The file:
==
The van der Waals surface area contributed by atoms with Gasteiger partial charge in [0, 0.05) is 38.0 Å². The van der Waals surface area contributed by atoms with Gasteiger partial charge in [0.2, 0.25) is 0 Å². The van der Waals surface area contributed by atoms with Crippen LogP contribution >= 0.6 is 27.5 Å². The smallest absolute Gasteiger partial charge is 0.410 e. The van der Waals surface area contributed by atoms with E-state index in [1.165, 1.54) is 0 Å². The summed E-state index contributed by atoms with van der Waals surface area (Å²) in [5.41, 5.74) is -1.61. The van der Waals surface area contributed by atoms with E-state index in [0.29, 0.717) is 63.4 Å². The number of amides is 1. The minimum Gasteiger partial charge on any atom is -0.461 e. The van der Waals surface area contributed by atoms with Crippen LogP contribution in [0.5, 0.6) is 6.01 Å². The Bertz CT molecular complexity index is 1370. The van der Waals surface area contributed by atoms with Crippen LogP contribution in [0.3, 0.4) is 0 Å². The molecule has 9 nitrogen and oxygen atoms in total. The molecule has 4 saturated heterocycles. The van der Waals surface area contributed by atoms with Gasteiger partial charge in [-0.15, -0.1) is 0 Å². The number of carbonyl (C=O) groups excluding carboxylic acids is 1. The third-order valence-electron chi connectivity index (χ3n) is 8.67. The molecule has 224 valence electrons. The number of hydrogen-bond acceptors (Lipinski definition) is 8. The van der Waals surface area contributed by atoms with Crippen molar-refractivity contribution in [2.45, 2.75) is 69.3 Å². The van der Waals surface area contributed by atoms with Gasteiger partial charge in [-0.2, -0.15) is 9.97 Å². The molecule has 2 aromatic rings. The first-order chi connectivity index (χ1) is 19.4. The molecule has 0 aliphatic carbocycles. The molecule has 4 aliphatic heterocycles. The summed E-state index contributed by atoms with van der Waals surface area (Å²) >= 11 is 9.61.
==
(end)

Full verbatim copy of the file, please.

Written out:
The van der Waals surface area contributed by atoms with Gasteiger partial charge in [0, 0.05) is 38.0 Å². The van der Waals surface area contributed by atoms with Gasteiger partial charge in [0.2, 0.25) is 0 Å². The van der Waals surface area contributed by atoms with Crippen LogP contribution >= 0.6 is 27.5 Å². The smallest absolute Gasteiger partial charge is 0.410 e. The van der Waals surface area contributed by atoms with E-state index in [1.165, 1.54) is 0 Å². The summed E-state index contributed by atoms with van der Waals surface area (Å²) in [5.41, 5.74) is -1.61. The van der Waals surface area contributed by atoms with E-state index in [0.29, 0.717) is 63.4 Å². The number of amides is 1. The minimum Gasteiger partial charge on any atom is -0.461 e. The van der Waals surface area contributed by atoms with Crippen LogP contribution in [0.5, 0.6) is 6.01 Å². The Bertz CT molecular complexity index is 1370. The van der Waals surface area contributed by atoms with Crippen LogP contribution in [0.3, 0.4) is 0 Å². The molecule has 9 nitrogen and oxygen atoms in total. The molecule has 4 saturated heterocycles. The van der Waals surface area contributed by atoms with Gasteiger partial charge in [-0.15, -0.1) is 0 Å². The number of carbonyl (C=O) groups excluding carboxylic acids is 1. The third-order valence-electron chi connectivity index (χ3n) is 8.67. The molecule has 224 valence electrons. The number of hydrogen-bond acceptors (Lipinski definition) is 8. The van der Waals surface area contributed by atoms with Crippen molar-refractivity contribution in [2.45, 2.75) is 69.3 Å². The van der Waals surface area contributed by atoms with Gasteiger partial charge in [-0.2, -0.15) is 9.97 Å². The molecule has 2 aromatic rings. The first-order chi connectivity index (χ1) is 19.4. The molecule has 0 aliphatic carbocycles. The molecule has 4 aliphatic heterocycles. The summed E-state index contributed by atoms with van der Waals surface area (Å²) >= 11 is 9.61.